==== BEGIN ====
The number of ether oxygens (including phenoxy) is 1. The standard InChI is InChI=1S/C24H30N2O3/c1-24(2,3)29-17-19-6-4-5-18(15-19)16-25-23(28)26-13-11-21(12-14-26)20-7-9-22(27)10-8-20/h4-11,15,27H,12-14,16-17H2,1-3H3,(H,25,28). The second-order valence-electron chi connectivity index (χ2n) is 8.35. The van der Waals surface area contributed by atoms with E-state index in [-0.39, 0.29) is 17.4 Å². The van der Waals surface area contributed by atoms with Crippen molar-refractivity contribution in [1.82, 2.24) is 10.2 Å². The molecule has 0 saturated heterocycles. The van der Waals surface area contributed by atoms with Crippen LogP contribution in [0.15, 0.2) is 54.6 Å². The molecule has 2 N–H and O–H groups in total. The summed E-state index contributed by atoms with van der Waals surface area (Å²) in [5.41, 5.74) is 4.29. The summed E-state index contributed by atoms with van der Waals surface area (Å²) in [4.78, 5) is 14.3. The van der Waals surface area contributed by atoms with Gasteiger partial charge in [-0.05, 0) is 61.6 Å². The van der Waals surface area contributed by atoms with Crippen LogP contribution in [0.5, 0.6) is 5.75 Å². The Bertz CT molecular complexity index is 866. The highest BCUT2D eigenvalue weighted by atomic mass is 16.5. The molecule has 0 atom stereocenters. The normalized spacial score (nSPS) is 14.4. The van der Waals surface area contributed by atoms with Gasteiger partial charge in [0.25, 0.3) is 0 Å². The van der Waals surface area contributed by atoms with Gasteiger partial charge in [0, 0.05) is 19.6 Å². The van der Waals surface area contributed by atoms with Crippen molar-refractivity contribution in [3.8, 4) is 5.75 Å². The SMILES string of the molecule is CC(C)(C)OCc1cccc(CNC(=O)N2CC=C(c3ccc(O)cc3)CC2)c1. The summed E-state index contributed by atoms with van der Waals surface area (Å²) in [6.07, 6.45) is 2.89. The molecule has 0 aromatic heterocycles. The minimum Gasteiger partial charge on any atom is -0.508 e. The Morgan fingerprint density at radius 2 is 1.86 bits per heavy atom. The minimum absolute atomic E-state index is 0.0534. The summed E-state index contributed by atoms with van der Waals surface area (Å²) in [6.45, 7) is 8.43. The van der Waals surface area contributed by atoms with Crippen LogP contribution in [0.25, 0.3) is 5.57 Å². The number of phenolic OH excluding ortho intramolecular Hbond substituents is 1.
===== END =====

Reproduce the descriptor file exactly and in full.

The number of ether oxygens (including phenoxy) is 1. The standard InChI is InChI=1S/C24H30N2O3/c1-24(2,3)29-17-19-6-4-5-18(15-19)16-25-23(28)26-13-11-21(12-14-26)20-7-9-22(27)10-8-20/h4-11,15,27H,12-14,16-17H2,1-3H3,(H,25,28). The second-order valence-electron chi connectivity index (χ2n) is 8.35. The van der Waals surface area contributed by atoms with E-state index in [-0.39, 0.29) is 17.4 Å². The van der Waals surface area contributed by atoms with Crippen molar-refractivity contribution in [1.82, 2.24) is 10.2 Å². The molecule has 0 saturated heterocycles. The van der Waals surface area contributed by atoms with Crippen LogP contribution in [0.15, 0.2) is 54.6 Å². The molecule has 2 N–H and O–H groups in total. The summed E-state index contributed by atoms with van der Waals surface area (Å²) in [5.41, 5.74) is 4.29. The summed E-state index contributed by atoms with van der Waals surface area (Å²) in [4.78, 5) is 14.3. The van der Waals surface area contributed by atoms with Gasteiger partial charge in [-0.05, 0) is 61.6 Å². The van der Waals surface area contributed by atoms with Crippen LogP contribution in [0.5, 0.6) is 5.75 Å². The Bertz CT molecular complexity index is 866. The highest BCUT2D eigenvalue weighted by atomic mass is 16.5. The molecule has 0 atom stereocenters. The normalized spacial score (nSPS) is 14.4. The van der Waals surface area contributed by atoms with Gasteiger partial charge in [0.25, 0.3) is 0 Å². The van der Waals surface area contributed by atoms with Gasteiger partial charge in [0, 0.05) is 19.6 Å². The van der Waals surface area contributed by atoms with Crippen molar-refractivity contribution in [3.8, 4) is 5.75 Å². The SMILES string of the molecule is CC(C)(C)OCc1cccc(CNC(=O)N2CC=C(c3ccc(O)cc3)CC2)c1. The summed E-state index contributed by atoms with van der Waals surface area (Å²) in [6.07, 6.45) is 2.89. The molecule has 0 aromatic heterocycles. The minimum Gasteiger partial charge on any atom is -0.508 e. The Morgan fingerprint density at radius 2 is 1.86 bits per heavy atom. The minimum absolute atomic E-state index is 0.0534. The summed E-state index contributed by atoms with van der Waals surface area (Å²) in [6.45, 7) is 8.43. The van der Waals surface area contributed by atoms with Crippen LogP contribution in [0.25, 0.3) is 5.57 Å². The number of phenolic OH excluding ortho intramolecular Hbond substituents is 1.